Cities use Airbnb City portal to set short-term rental rules

A year ago, Airbnb launched city ​​portala platform for the city and local governments provide data, tools and resources to take action on short-term rentals in their jurisdictions. Since, 100 city partners, including Sacramento, California; Miami-Dade County, Florida; New Orleans, Louisiana; and other cities have started using the platform.

The way it works is that cities can access the city portal dashboard to receive information on the characteristics of the short-term rental market and the receipts of the tourist tax paid where tax agreements have been established.

From this information, city governments can see where customers are coming from, adjust tourism marketing, and develop and manage short-term rental policies and regulations.

Governments with applicable short-term rental laws may also use City Portal to display Airbnb listings in their registration systems.

“Since November 2020, we have responded to over 1,000 application requests from City Portal compliance tools partners,” Chris Lehane, Airbnb’s global policy and communications manager, said via email. mail.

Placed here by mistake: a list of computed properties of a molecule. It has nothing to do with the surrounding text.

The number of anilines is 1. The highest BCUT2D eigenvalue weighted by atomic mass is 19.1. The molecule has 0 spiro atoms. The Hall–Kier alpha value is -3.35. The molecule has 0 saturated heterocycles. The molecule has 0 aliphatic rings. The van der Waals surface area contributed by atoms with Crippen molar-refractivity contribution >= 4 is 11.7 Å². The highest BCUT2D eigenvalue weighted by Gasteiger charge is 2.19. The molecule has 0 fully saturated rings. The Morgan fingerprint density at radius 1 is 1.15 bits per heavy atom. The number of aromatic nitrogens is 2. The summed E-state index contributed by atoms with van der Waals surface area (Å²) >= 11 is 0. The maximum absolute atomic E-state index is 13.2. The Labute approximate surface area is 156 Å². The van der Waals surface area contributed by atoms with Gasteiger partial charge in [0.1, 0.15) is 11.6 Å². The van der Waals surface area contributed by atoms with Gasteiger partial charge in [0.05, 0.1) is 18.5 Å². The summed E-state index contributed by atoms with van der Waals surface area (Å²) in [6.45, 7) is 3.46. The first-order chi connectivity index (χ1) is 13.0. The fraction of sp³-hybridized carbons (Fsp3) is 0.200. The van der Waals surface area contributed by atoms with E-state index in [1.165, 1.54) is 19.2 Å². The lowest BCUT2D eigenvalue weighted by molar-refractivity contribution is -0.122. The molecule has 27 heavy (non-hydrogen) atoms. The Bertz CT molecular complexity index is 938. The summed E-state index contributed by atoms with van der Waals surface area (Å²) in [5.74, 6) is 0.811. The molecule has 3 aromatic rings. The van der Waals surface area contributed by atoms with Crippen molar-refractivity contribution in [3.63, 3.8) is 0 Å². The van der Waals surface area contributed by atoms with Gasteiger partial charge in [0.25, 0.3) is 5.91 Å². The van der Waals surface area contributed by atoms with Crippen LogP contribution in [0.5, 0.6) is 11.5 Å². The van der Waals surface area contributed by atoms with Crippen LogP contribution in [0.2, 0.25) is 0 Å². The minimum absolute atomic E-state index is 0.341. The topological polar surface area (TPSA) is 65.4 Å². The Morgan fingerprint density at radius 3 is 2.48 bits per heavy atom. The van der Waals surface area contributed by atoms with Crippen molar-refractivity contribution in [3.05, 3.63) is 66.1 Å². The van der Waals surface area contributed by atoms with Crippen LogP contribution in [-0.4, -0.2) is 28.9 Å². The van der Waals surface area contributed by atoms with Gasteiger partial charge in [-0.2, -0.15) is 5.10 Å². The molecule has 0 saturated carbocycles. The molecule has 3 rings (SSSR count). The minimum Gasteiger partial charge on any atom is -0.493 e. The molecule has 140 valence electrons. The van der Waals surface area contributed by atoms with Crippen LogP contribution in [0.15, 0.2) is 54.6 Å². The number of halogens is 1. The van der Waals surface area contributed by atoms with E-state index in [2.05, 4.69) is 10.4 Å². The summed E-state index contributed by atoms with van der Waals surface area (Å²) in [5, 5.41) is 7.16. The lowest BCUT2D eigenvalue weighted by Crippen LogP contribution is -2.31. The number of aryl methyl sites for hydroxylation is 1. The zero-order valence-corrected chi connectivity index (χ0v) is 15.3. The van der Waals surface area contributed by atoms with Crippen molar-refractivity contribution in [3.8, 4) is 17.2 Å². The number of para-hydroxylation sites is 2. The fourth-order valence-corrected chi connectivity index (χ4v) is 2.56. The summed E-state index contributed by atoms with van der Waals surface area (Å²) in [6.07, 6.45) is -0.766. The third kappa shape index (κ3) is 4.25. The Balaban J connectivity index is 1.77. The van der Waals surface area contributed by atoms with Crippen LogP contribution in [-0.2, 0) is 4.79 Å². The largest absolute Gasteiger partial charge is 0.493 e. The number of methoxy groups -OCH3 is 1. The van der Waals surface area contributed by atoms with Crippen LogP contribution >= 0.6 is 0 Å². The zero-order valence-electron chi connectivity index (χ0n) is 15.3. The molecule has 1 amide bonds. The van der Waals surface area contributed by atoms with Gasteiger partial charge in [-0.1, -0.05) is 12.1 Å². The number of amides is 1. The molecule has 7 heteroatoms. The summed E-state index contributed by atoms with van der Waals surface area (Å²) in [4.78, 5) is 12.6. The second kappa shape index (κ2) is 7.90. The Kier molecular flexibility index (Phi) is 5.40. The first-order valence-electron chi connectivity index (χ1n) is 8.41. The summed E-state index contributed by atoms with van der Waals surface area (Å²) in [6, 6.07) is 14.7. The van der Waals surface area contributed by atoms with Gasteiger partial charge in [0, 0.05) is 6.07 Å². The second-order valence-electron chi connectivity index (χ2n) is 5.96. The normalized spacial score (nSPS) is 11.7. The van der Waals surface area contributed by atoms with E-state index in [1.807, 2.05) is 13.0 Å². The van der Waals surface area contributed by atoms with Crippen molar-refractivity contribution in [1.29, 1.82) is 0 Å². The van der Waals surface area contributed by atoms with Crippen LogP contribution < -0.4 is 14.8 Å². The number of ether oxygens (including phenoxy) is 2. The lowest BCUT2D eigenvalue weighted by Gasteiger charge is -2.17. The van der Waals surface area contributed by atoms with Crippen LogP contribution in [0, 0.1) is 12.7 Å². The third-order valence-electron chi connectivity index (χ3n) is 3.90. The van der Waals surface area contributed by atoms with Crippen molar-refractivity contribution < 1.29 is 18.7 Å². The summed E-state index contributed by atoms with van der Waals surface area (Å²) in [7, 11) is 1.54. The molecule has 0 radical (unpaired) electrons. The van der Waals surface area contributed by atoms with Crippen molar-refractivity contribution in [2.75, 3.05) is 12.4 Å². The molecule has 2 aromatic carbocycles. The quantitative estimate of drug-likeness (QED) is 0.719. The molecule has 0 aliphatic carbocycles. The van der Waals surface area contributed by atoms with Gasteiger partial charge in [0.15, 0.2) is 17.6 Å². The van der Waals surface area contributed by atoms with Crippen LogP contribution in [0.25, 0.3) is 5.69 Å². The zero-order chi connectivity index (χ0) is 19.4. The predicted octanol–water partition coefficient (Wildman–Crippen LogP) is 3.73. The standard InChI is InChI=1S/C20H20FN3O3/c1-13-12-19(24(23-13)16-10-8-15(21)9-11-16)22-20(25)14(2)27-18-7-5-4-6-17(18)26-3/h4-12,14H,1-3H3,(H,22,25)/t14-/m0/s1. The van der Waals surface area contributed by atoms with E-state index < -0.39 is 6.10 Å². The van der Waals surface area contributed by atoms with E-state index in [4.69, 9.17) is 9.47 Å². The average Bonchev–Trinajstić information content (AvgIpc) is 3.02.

For example, in Sacramento, City Portal was used to implement the city’s short-term rental registration requirement. Additionally, city officials were able to enforce laws by taking action against listings violating city regulations through the platform.

“Airbnb has worked with us to integrate its city portal into our short-term rental registration requirement,” the mayor of Sacramento said. Darrell Steinberg, in a report. “I wish other platforms would do whatever Airbnb needs to do to make sure we have what we need to enforce our short-term rental laws.”

Kauai County, Hawaii also used the platform in the same way. “City Portal works a bit like a backdoor pass to Airbnb’s platform that our application team can use to query listings and directly access ads and other relevant data,” according to Kaaina Hull, director of the Kauai County Planning Department.

Regarding the changes the platform has seen over the past year, Lehane said that after starting with 18 pilot partners last September, the platform has grown to include 100 partner cities in the world.

“The city portal was born at the height of the pandemic last September, but the product was built on years of feedback from working with local governments,” he said. “Since 2015, Airbnb has sought to work to develop and support regulatory frameworks.”

During that time, he added, Airbnb has helped advance more than 1,000 regulatory frameworks for short-term rentals, including in 70% of their top 200 geographies, and has collected and remitted over $3.4 billion in tourism taxes.

As for what’s next, Lehane said, the goal is to have more than 250 global City Portal partners by September 2022.

Katya Maruri is a writer for Government Technology. She holds a bachelor’s degree in journalism and a master’s degree in global strategic communications from Florida International University.

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